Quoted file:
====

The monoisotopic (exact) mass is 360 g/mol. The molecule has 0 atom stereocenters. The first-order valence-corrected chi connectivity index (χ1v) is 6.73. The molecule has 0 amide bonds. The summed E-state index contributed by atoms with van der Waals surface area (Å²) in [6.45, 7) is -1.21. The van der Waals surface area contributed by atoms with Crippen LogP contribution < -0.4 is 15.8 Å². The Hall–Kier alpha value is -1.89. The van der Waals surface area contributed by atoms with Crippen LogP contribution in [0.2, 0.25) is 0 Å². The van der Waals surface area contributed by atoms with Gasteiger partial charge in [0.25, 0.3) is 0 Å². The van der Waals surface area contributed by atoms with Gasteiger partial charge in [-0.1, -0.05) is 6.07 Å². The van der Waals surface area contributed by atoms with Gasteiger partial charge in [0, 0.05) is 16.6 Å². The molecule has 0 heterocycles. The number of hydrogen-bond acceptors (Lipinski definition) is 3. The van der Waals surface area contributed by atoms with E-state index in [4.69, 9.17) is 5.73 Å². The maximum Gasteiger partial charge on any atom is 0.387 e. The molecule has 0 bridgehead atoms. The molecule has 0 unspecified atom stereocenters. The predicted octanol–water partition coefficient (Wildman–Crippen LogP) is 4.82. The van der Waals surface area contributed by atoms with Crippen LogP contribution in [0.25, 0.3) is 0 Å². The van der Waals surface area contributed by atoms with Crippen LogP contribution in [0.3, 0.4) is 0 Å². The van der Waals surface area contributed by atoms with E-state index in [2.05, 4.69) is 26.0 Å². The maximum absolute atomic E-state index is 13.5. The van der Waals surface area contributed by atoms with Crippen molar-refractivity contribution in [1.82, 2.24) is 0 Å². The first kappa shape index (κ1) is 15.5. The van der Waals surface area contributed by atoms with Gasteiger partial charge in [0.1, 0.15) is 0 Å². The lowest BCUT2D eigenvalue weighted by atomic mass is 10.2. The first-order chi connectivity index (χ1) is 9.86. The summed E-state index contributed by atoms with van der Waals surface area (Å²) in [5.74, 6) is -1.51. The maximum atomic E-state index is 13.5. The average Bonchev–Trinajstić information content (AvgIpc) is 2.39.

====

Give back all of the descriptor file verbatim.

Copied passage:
The monoisotopic (exact) mass is 360 g/mol. The molecule has 0 atom stereocenters. The first-order valence-corrected chi connectivity index (χ1v) is 6.73. The molecule has 0 amide bonds. The summed E-state index contributed by atoms with van der Waals surface area (Å²) in [6.45, 7) is -1.21. The van der Waals surface area contributed by atoms with Crippen LogP contribution < -0.4 is 15.8 Å². The Hall–Kier alpha value is -1.89. The van der Waals surface area contributed by atoms with Crippen LogP contribution in [0.2, 0.25) is 0 Å². The van der Waals surface area contributed by atoms with Gasteiger partial charge in [0.25, 0.3) is 0 Å². The van der Waals surface area contributed by atoms with Gasteiger partial charge in [-0.1, -0.05) is 6.07 Å². The van der Waals surface area contributed by atoms with Gasteiger partial charge in [0, 0.05) is 16.6 Å². The molecule has 0 heterocycles. The number of hydrogen-bond acceptors (Lipinski definition) is 3. The van der Waals surface area contributed by atoms with E-state index in [4.69, 9.17) is 5.73 Å². The maximum Gasteiger partial charge on any atom is 0.387 e. The molecule has 0 bridgehead atoms. The molecule has 0 unspecified atom stereocenters. The predicted octanol–water partition coefficient (Wildman–Crippen LogP) is 4.82. The van der Waals surface area contributed by atoms with Crippen LogP contribution in [0.25, 0.3) is 0 Å². The van der Waals surface area contributed by atoms with Crippen LogP contribution in [0.3, 0.4) is 0 Å². The van der Waals surface area contributed by atoms with E-state index in [2.05, 4.69) is 26.0 Å². The maximum absolute atomic E-state index is 13.5. The van der Waals surface area contributed by atoms with Crippen molar-refractivity contribution in [1.82, 2.24) is 0 Å². The first kappa shape index (κ1) is 15.5. The van der Waals surface area contributed by atoms with Gasteiger partial charge in [0.1, 0.15) is 0 Å². The lowest BCUT2D eigenvalue weighted by atomic mass is 10.2. The first-order chi connectivity index (χ1) is 9.86. The summed E-state index contributed by atoms with van der Waals surface area (Å²) in [5.74, 6) is -1.51. The maximum atomic E-state index is 13.5. The average Bonchev–Trinajstić information content (AvgIpc) is 2.39.